Sponsorship issues and new revenue
The shutdown of sport in 2020 decimated revenue streams. Thanks to their creative commercial teams, backed by the finance directors, Wasps and England Hockey managed to resolve sponsorship issues with their partners – and even strike new deals.
In April, Wasps extended their partnership with Vodafone for another three years. A month later, Wasps secured a new 10-year stadium naming rights deal, as the venue welcomed back Coventry City as a tenant in the summer.
“We were not just surviving but thriving,” said Bonser, who cites cost controls as crucial but stressed the importance of examining fresh ideas to add value to the Wasps business. “The commercial team was fantastic. The naming rights helped in Coventry City coming back, it had a domino effect… it’s game-changing for us and the city of Coventry.”
With Covid restrictions on stadium crowds, Wasps and England Hockey’s financial gurus said nurturing relationships with sponsors was important as they set about delivering on rights deals. Activations promoted through social media channels to engage fans and gain traction was partly how they pivoted.
Kaur said England Hockey “dissected contracts” with sponsors, many of them long-standing, to find out what rights could be delivered. “At the start of the pandemic, there was a lot of goodwill shown by sponsors to sport.”
We were not just surviving but thriving
Brands associating with social causes, or driving diversity and inclusion agendas, is an increasing trend in sport. Vitality partnered with England Hockey at the start of the year ahead of the postponed Tokyo Olympics.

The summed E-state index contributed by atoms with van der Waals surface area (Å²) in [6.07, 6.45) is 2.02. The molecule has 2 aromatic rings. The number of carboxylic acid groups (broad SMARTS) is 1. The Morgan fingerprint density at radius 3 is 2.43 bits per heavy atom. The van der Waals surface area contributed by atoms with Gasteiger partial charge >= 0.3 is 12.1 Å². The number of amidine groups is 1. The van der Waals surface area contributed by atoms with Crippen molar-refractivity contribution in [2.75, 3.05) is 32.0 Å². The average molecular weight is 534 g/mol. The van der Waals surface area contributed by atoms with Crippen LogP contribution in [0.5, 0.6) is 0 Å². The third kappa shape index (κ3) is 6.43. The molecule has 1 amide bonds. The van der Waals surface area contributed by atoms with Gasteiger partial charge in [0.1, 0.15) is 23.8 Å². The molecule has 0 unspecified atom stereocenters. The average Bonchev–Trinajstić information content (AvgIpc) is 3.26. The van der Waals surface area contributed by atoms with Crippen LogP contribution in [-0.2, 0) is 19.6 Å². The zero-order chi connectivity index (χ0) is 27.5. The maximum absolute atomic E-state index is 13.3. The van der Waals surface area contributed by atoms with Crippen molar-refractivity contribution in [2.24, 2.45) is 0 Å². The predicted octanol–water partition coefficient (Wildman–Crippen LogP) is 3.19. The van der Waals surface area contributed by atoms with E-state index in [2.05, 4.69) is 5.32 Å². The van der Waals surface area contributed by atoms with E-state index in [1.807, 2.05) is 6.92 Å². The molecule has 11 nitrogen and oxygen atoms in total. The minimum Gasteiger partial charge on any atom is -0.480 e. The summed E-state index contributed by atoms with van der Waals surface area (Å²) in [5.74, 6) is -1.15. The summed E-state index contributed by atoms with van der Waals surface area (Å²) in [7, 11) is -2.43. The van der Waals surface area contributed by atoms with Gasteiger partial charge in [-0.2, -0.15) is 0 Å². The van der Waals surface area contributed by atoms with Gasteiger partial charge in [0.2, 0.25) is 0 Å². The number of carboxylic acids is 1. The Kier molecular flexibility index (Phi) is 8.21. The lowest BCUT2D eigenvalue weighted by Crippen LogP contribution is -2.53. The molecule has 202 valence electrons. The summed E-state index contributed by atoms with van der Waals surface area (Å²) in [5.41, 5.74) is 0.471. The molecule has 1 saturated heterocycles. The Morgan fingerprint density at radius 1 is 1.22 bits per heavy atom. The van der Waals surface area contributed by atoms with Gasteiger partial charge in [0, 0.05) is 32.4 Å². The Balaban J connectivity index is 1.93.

Kaur said: “It’s not about individuals but systems and structures and athletes have a very loud voice. If we can strengthen that it would be wonderful. Vitality has really wanted to connect with women’s sport and is harnessing the equality agenda.”
New ideas in revenue generation
With attendances yet to return to pre-pandemic levels, the rugby club and national governing body for hockey are actively considering new ideas in revenue generation and to grow the appeal of their sports to a younger demographic.
Bonser said Wasps are talking with potential sponsors to put in an esports hub in a bid to enrich the matchday experience for fans.
With 60% funding from government ring-fenced for elite athletes and pathways, Kaur said England Hockey will be looking to create stronger relationships with government and ramp up commercial revenues to better serve the grassroots game.
“We definitely think we can diversify revenue streams a bit more,” she said.
When asked if lessons have been learned across sport to make it more sustainable, Kaur said that Covid-19 had taught sports bodies “to find efficiencies very rapidly”.
“I do think it’s made everyone focus in on where the opportunities are. The momentum was there pre-pandemic but it has given an extra boost.”
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Mark Bisson is a sports business reporter and editor with over 20 years experience. He currently writes about Premier League and Championship clubs for football finance website, Off The Pitch.
An Olympic correspondent for more than 13 years, he has written for many UK and international sports business publications.
Mark is a former...